|People`s United Financial Inc||4.1%||28||Financial Services|
|Federal Realty Investment Trust||4.0%||53||Real Estate|
|Consolidated Edison, Inc.||4.0%||47||Utilities|
|Amcor Plc||3.9%||36||Consumer Cyclical|
|Franklin Resources, Inc.||3.7%||41||Financial Services|
|Walgreens Boots Alliance Inc||3.5%||45||Healthcare|
|Leggett & Platt, Inc.||3.3%||47||Consumer Cyclical|
|Kimberly-Clark Corp.||3.3%||49||Consumer Defensive|
|Cardinal Health, Inc.||3.2%||33||Healthcare|
|Coca-Cola Co||3.1%||58||Consumer Defensive|
|PepsiCo Inc||3.0%||49||Consumer Defensive|
|Essex Property Trust, Inc.||2.9%||26||Real Estate|
|Genuine Parts Co.||2.7%||65||Consumer Cyclical|
|General Dynamics Corp.||2.6%||28||Industrials|
|Procter & Gamble Co.||2.5%||64||Consumer Defensive|
|Johnson & Johnson||2.5%||58||Healthcare|
|Archer Daniels Midland Co.||2.5%||46||Consumer Defensive|
|Aflac Inc.||2.5%||39||Financial Services|
|Atmos Energy Corp.||2.5%||37||Utilities|
|Cincinnati Financial Corp.||2.4%||60||Financial Services|
|Clorox Co.||2.3%||43||Consumer Defensive|
|VF Corp.||2.3%||48||Consumer Cyclical|
|Sysco Corp.||2.2%||51||Consumer Defensive|
|Colgate-Palmolive Co.||2.2%||57||Consumer Defensive|
|McDonald`s Corp||2.2%||45||Consumer Cyclical|
|Emerson Electric Co.||2.2%||64||Industrials|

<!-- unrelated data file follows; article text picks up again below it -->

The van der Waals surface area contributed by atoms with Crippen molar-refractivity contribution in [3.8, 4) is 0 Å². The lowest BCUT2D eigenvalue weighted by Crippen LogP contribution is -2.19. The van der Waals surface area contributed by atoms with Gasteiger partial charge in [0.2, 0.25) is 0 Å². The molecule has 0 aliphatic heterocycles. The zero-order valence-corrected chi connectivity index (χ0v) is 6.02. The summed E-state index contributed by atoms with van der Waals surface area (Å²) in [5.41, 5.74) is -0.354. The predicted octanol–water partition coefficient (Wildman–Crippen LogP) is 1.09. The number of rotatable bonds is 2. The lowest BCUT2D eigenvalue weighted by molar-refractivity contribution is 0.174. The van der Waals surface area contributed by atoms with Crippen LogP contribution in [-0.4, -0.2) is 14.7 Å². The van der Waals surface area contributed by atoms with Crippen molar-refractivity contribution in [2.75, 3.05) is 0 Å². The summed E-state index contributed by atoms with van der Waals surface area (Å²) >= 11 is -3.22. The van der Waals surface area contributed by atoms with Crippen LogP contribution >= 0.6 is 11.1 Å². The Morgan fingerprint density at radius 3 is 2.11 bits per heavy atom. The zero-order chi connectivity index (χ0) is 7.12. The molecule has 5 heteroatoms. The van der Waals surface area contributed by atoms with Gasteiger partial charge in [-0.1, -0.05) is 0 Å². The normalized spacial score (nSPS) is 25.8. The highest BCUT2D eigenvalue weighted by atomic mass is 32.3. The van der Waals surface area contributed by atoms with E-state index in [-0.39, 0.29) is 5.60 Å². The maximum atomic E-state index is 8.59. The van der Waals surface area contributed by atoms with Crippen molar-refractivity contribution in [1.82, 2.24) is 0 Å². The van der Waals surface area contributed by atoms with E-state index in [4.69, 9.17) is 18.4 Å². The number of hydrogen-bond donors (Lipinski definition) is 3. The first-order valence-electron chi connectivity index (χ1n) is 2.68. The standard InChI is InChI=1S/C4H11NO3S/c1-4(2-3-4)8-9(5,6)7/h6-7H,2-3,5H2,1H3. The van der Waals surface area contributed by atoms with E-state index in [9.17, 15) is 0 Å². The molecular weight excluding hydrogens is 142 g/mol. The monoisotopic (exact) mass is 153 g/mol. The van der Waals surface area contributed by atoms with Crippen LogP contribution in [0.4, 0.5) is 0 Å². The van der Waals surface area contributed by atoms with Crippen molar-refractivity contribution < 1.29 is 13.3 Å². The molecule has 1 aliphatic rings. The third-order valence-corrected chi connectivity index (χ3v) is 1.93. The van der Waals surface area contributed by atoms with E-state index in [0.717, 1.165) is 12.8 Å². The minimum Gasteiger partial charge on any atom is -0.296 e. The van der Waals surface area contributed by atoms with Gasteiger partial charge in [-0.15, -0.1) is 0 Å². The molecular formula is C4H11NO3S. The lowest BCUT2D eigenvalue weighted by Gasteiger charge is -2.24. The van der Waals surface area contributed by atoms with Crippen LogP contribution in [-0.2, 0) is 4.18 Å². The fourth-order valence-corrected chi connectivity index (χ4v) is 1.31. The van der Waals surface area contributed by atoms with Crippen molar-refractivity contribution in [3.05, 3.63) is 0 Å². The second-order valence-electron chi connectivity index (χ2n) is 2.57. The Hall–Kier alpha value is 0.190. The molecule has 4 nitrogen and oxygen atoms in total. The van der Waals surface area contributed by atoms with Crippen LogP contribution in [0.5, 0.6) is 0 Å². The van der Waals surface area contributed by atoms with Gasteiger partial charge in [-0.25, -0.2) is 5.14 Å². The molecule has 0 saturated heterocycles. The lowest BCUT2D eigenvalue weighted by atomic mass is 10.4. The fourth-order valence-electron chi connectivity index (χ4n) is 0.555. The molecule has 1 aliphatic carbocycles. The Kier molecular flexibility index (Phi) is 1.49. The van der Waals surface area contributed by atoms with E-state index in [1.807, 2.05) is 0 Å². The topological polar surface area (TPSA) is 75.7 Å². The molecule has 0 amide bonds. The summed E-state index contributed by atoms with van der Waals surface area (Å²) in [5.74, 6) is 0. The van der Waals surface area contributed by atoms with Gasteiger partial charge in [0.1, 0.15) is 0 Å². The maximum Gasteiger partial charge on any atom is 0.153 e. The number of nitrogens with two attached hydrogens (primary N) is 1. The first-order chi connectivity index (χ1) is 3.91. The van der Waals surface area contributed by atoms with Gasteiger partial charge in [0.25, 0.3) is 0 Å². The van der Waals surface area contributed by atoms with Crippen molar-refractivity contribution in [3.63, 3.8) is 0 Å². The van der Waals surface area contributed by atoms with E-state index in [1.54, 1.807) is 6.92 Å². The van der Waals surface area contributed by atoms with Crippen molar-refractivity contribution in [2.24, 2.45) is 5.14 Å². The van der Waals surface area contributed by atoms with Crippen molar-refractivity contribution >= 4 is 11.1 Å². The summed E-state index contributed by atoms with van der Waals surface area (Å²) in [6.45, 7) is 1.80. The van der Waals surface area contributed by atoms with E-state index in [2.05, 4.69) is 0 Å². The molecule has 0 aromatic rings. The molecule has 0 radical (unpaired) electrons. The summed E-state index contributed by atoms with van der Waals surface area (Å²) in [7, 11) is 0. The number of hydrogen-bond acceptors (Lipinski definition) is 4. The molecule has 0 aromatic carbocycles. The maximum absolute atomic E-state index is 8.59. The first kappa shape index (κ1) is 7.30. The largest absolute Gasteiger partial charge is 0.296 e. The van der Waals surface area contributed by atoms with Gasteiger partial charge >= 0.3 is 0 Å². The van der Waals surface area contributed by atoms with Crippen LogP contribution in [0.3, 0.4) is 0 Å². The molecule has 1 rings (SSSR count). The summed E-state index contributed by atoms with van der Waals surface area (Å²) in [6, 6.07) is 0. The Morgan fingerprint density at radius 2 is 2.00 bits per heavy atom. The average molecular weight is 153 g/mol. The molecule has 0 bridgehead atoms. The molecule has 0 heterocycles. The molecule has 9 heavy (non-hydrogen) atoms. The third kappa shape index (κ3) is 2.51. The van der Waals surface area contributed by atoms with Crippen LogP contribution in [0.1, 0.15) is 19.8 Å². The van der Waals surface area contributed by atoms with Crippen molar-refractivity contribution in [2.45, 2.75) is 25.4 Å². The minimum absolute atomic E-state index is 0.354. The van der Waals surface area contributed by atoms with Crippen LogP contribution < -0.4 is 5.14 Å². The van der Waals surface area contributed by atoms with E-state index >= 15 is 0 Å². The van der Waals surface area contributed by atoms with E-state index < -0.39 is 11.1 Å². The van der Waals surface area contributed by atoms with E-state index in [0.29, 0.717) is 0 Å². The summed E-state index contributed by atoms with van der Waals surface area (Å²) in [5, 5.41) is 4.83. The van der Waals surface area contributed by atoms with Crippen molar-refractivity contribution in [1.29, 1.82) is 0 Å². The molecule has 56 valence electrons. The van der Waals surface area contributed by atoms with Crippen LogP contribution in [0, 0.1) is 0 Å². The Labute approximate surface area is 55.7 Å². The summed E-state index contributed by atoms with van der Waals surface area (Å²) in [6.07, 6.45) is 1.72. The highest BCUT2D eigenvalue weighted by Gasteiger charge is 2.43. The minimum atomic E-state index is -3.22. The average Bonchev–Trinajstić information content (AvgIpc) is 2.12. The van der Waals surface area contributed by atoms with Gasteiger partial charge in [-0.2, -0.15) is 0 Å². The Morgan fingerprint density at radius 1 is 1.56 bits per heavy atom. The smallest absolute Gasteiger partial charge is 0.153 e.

|Hormel Foods Corp.||2.1%||55||Consumer Defensive|
|Air Products & Chemicals Inc.||2.1%||39||Basic Materials|
|Nucor Corp.||2.0%||47||Basic Materials|
|Illinois Tool Works, Inc.||2.0%||46||Industrials|
|T. Rowe Price Group Inc.||2.0%||34||Financial Services|
|Chubb Limited||2.0%||27||Financial Services|
|Automatic Data Processing Inc.||1.9%||46||Industrials|
|NextEra Energy Inc||1.9%||25||Utilities|
|Walmart Inc||1.6%||48||Consumer Defensive|
|McCormick & Co., Inc.||1.5%||34||Consumer Defensive|
|A.O. Smith Corp.||1.5%||27||Industrials|
|W.W. Grainger Inc.||1.5%||49||Industrials|
|Linde Plc||1.5%||28||Basic Materials|
|Stanley Black & Decker Inc||1.4%||53||Industrials|
|Target Corp||1.3%||53||Consumer Defensive|
|PPG Industries, Inc.||1.3%||49||Basic Materials|
|Becton, Dickinson And Co.||1.3%||49||Healthcare|
|Lowe`s Cos., Inc.||1.2%||57||Consumer Cyclical|
|Albemarle Corp.||1.0%||26||Basic Materials|